It’s a funny game because it plays a bit like a split pot variant even though the pot is never actually split. Whereas in Hi/Lo variants, you want to be drawing to both ends of the pot at once, in Duck Flush what you want – assuming you don’t already have a qualifying high, of course – is to be drawing such that if you hit, you will have a qualifying high, while if you miss, you will at least have a decent low.

This means that you rarely want to be playing two pair and trying to draw to a full house, for instance, except when the pot odds are very good or you have some other plan for winning the pot. Your odds of filling up are less than 25%, and if you miss, you are more or less dead for low. Much better is to be drawing to a small flush, because you can easily miss your flush yet still win the pot with your low, provided that everyone else misses their draws as well.

On the other hand, trips – small trips in particular – are an interesting starting hand. You’re closer to 30% to make a full house or better by drawing two the whole way, which is a lot better than your odds with two pair, and there’s a more subtle advantage as well: if you manage to make quads on the first or second draw (about an 8.5% chance), you can continue to draw one while holding an almost unbeatable made hand, which gives you excellent concealment and makes it very likely that you’ll be paid off. Finally, if your trips are sevens or lower, you have one further edge in that you’re heavily blocking your opponents’ chances of making a strong low, which in turn makes it more likely that you’ll pick up the pot at some point without a showdown.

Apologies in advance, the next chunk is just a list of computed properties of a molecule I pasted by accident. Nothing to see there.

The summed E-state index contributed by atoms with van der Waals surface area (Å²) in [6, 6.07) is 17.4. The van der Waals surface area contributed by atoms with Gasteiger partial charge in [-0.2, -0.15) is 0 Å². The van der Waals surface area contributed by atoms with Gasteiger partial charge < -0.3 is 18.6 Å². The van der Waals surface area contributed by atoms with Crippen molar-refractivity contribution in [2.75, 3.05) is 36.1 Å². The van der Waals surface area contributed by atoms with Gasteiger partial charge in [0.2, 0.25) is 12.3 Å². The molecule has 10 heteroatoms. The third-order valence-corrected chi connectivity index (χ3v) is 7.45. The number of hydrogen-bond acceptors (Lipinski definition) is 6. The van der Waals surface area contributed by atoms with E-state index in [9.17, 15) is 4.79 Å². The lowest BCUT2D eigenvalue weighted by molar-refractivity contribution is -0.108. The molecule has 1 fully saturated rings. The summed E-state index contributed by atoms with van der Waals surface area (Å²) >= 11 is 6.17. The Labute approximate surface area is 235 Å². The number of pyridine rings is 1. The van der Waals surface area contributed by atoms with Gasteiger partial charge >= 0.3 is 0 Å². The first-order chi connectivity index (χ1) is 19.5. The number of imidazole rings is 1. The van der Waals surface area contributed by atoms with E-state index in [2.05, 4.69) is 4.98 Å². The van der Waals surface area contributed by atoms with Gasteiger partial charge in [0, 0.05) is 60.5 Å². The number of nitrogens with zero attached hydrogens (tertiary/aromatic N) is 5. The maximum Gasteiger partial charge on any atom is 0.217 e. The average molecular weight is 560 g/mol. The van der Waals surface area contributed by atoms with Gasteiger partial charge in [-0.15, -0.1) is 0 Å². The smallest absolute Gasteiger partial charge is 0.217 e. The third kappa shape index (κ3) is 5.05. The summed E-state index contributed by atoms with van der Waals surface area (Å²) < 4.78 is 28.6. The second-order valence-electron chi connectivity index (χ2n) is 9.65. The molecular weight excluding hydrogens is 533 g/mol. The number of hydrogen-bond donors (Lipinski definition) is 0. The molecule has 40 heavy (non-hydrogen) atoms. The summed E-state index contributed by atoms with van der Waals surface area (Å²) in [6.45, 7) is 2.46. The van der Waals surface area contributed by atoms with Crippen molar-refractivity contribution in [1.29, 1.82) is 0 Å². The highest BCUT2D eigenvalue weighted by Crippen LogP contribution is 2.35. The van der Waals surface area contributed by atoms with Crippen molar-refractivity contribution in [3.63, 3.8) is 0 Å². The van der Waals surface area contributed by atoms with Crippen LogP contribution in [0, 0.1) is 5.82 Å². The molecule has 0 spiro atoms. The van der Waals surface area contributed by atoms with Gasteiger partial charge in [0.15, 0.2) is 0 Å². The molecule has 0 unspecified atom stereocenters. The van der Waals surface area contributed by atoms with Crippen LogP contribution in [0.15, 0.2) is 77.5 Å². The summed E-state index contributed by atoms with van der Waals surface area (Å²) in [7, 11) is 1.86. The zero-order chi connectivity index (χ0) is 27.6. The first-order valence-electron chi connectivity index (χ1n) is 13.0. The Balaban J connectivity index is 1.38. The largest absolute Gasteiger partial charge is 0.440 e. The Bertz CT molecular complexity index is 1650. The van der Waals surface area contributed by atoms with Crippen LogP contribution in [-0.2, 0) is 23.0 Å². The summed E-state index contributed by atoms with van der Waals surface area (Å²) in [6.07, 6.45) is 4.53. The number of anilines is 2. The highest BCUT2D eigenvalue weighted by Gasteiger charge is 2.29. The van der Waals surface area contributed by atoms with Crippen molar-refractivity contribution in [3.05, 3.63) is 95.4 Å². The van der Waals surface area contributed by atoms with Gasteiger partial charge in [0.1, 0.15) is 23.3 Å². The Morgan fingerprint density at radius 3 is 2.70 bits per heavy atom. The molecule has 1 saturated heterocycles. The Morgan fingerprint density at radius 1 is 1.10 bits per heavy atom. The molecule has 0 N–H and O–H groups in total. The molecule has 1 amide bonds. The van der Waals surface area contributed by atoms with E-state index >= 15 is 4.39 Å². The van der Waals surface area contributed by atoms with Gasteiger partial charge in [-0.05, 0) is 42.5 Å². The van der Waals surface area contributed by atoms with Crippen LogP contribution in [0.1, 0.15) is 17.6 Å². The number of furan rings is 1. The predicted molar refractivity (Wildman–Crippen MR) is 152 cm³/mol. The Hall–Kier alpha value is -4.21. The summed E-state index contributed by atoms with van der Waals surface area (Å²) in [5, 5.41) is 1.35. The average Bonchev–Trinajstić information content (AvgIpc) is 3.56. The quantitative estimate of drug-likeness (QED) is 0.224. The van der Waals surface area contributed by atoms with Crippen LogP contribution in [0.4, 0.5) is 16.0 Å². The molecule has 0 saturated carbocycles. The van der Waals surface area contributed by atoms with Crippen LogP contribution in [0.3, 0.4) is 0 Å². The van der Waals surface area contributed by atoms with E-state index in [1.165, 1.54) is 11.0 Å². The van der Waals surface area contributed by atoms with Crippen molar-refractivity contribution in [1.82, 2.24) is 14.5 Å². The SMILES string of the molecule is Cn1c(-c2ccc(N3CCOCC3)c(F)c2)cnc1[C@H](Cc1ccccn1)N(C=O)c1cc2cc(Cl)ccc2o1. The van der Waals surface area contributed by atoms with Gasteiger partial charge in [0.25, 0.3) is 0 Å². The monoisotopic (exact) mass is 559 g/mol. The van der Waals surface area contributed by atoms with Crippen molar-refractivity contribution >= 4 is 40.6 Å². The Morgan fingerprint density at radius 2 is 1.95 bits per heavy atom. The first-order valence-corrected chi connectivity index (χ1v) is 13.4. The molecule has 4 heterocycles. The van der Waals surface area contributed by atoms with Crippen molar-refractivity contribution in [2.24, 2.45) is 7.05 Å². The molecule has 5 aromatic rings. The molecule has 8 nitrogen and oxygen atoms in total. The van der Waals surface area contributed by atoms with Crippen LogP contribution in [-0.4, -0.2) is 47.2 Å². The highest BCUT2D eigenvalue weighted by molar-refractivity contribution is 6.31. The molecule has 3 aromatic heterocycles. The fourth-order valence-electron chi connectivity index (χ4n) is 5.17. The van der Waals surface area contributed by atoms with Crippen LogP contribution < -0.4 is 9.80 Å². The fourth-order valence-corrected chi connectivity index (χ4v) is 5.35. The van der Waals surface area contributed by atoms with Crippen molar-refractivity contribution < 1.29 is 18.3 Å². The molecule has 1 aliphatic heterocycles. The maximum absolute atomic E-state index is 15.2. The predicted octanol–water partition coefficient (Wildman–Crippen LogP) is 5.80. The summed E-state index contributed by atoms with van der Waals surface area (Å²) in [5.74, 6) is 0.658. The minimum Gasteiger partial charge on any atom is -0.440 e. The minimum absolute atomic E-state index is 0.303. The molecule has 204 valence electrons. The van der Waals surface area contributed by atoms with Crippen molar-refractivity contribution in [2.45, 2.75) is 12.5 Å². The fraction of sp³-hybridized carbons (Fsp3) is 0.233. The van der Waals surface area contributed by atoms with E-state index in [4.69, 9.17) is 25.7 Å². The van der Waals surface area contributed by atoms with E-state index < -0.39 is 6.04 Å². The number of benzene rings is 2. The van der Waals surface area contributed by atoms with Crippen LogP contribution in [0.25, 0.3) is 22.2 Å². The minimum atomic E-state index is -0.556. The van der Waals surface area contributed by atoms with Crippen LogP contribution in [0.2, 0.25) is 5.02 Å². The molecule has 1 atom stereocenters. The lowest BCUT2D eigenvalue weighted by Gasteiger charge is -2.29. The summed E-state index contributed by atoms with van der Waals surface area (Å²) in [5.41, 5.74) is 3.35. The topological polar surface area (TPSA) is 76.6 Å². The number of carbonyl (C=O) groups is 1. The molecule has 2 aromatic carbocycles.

It’s when you consider these aspects of starting hand selection that you can see why flushes and better won’t actually come up as much in practice as they do in a highball game. Single pairs will almost always be broken and two pair hands folded, while getting trips in one’s starting hand is fairly rare, so you won’t see full houses coming up all that often. On the other hand, keeping three low flush cards and drawing two is pretty viable, something you would never see in a highball game. Finally, if a player does make a very strong low at some point, they are pretty likely to decide to keep it rather than continuing to try drawing to their high.

Once you’ve recognized these facts, you can start to see how this becomes a crazy and agonizing game. Let’s say you start with 732xx with those low cards all being spades. You draw two, of course, but get the Queen of Spades and Four of Diamonds. Now what? If you pitch the Queen, you’ve got a fairly high probability of making a good low on the next two draws, but your reverse implied odds are awful if anyone else manages to make a qualifying high. On the other hand, if you discard the Four, you’re only 36.4% likely to make the flush, but can be a lot more confident of winning when you hit (and can fold much more readily when you miss). So, what do you do?